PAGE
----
Maternal attitude toward pregnancy and the risk of neonatal death

M. N. Bustan, A. L. Coker

Research output: Contribution to journalArticlepeer-review

62 Scopus citations

Abstract

Objectives. Reduced options for fertility control over the past decade have increased the rates of unwanted pregnancy. We evaluated whether a woman's negative attitude toward her pregnancy increased the risk of perinatal mortality, in a large, prospective cohort study. Methods. The association between attitude toward the pregnancy and perinatal mortality was evaluated in a longitudinal cohort study of 8823 married, pregnant patients enrolled from 1959 to 1966 in the Chile Health and Development Studies. Results. Women who reported during the first trimester of prenatal care that the pregnancy was unwanted were more than two times more likely to deliver infants who died within the first 28 days of life than were women reporting accepted pregnancies. A positive attitude toward pregnancy was not associated with fetal death of postneonatal death. Conclusions. These data, collected when induced abortions were illegal, may have important implications for the 1990s. If maternal attitude toward the pregnancy is associated with neonatal mortality and abortion laws change such that access is restricted, infant mortality may increase because a greater proportion of births will be unwanted.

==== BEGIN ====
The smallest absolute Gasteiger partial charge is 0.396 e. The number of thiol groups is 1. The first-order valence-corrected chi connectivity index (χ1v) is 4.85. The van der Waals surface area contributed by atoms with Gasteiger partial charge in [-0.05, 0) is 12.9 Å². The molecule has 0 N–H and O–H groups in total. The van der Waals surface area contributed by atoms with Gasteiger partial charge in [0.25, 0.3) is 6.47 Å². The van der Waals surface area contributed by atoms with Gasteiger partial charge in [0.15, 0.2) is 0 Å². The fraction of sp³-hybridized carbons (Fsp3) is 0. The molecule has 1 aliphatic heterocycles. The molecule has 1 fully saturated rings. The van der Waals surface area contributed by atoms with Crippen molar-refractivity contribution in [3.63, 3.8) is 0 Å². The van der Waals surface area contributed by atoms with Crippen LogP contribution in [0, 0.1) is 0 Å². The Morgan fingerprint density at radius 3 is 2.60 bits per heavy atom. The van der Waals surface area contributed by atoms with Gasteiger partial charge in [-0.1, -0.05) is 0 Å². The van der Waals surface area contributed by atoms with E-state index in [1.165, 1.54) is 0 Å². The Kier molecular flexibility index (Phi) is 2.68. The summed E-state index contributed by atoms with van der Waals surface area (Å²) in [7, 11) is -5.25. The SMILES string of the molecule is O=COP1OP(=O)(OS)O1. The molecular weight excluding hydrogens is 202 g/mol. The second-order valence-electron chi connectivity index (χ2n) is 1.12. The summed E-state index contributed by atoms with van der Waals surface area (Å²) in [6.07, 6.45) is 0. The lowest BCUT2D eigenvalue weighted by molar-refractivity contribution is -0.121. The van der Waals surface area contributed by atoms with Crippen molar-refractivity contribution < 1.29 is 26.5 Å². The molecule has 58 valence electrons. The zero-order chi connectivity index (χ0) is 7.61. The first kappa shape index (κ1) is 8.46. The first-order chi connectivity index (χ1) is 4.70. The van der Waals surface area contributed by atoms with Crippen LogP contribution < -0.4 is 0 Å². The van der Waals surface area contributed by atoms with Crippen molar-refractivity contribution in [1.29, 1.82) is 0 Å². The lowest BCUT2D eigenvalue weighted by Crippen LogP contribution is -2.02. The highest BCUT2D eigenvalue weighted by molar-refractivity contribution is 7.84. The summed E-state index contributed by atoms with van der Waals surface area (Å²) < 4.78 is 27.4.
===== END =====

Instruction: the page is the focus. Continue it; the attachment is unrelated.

Original languageEnglish
Pages (from-to)411-414
Number of pages4
JournalAmerican Journal of Public Health
Volume84
Issue number3
DOIs
StatePublished - 1994

ASJC Scopus subject areas

  • Public Health, Environmental and Occupational Health

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